A vision for cities has never been more important than it is today. More than half of the world’s inhabitants live in cities and this migration trend is expected to continue. By 2050 more than two-thirds of the world will be urban dwellers. India alone is expected to double the number of city dwellers by adding 404 million new people to cities over the next 35 years.1
Therefore, it will be under the auspices of cities where we will succeed or fail in achieving our goals of poverty eradication, equality, climate change reduction, and ensuring healthy lives. It will be the cities that determine if we achieve inclusive economic growth or yield to greater inequality. It is in cities where people will seek opportunities for higher education and employment. And, it will be cities that determine if we will continue our steadily increasing usage of the world’s resources or if we can realize a more sustainable path. This is why sustainable development goal (SDG) 11, “Make cities and human settlements inclusive, safe, resilient and sustainable”, is so important. Success in achieving the targets under SDG 11 sets the stage for achieving targets in many of the other SDG goals. We can examine just two of the targets as an example.
Target 11.2: By 2030, provide access to safe, affordable, accessible and sustainable transport systems for all, improving road safety, notably by expanding public transport, with special attention to the needs of those in vulnerable situations, women, children, persons with disabilities and older persons.
Transportation is a key development issue and target 11.2 is important to achieve safe, resilient and sustainable cities. However, achieving target 11.2 will also be necessary if we are to address some of the targets in SDG 3 (Ensure healthy lives) including reducing non-communicable diseases (NCDs). Active transport can help achieve the NCD target by providing safe, comfortable, and attractive places to walk and cycle. City dwellers can walk or cycle to destinations in order to achieve the necessary physical activity that reduces their risk of NCDs. Walking and cycling are both affordable and accessible ways for the vulnerable, including women and the poor, to move about cities. In addition, active transport can contribute to achieving the target of halving the number of global deaths and injuries from road traffic collisions. Fully 65 per cent of the 1.2 million deaths that occur each year worldwide due to road accidents involve pedestrians; 35 per cent of those deaths are children. Providing safe spaces for pedestrians will therefore significantly reduce this number.2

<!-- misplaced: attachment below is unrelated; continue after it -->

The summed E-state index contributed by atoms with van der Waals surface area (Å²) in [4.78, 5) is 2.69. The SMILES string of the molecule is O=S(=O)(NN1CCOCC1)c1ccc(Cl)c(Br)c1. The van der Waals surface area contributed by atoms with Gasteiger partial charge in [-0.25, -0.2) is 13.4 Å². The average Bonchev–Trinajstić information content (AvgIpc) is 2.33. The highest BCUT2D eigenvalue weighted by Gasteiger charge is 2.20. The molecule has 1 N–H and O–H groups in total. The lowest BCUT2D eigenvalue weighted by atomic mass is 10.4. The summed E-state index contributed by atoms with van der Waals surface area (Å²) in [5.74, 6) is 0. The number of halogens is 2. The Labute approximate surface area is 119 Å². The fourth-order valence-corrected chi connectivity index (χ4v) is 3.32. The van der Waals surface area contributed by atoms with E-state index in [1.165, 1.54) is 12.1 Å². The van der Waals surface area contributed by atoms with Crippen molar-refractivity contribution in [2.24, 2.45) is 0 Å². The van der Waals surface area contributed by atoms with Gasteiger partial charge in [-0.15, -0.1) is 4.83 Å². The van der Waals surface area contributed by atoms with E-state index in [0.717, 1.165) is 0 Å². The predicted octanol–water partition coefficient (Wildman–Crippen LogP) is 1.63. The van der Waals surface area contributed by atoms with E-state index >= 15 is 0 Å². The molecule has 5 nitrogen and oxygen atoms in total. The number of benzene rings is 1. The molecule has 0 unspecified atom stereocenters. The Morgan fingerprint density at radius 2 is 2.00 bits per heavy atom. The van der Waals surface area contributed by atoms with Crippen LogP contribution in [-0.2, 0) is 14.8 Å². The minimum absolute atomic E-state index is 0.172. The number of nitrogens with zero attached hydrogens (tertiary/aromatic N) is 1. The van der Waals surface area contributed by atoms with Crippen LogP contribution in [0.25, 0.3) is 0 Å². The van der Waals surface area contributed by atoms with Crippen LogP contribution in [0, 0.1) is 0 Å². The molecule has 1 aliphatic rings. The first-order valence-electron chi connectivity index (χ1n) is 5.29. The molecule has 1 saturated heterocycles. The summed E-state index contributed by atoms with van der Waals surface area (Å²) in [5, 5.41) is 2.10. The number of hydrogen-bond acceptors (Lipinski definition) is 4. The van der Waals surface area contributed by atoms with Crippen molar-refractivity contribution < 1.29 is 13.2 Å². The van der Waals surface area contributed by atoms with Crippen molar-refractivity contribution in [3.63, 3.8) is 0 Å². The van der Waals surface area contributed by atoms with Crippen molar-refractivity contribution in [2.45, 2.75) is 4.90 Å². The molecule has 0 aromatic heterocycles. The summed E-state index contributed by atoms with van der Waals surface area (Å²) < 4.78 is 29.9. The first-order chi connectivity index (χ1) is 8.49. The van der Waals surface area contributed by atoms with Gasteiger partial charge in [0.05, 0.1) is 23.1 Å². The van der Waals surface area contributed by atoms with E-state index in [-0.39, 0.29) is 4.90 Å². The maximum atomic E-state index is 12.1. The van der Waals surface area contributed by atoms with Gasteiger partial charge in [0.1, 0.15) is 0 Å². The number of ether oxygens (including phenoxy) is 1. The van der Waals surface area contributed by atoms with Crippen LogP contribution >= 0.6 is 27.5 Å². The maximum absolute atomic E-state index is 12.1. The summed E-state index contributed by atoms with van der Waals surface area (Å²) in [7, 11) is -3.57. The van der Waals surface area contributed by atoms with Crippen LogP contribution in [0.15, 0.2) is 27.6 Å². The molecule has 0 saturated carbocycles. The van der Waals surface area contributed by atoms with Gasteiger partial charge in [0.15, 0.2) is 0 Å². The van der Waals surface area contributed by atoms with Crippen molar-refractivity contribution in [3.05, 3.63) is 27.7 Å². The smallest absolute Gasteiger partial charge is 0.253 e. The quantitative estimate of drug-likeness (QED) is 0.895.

While the benefits to health are obvious, sustainable means of transportation will also determine how easy it is to access other key services in the city, such as education and employment, and is therefore connected indirectly to SDG 1 (Eradicate poverty) and SDG 4 (Ensure inclusive and equitable quality education). Finally, efficient transportation systems can support SDG 5 (Gender equality) by ensuring that they meet the unique needs of women. Unfortunately, the transportation systems in cities are often built to address the needs of men with little consideration of the needs of women. When compared to men, women move about cities at different times, for different reasons, in different ways, and have fewer financial resources; they are less able to afford many of the transportation options available to them.3 A well-designed transportation system that supports walking, cycling and public transit use will allow all people to fully participate in community life and creates safer, cleaner, healthier, and more social places.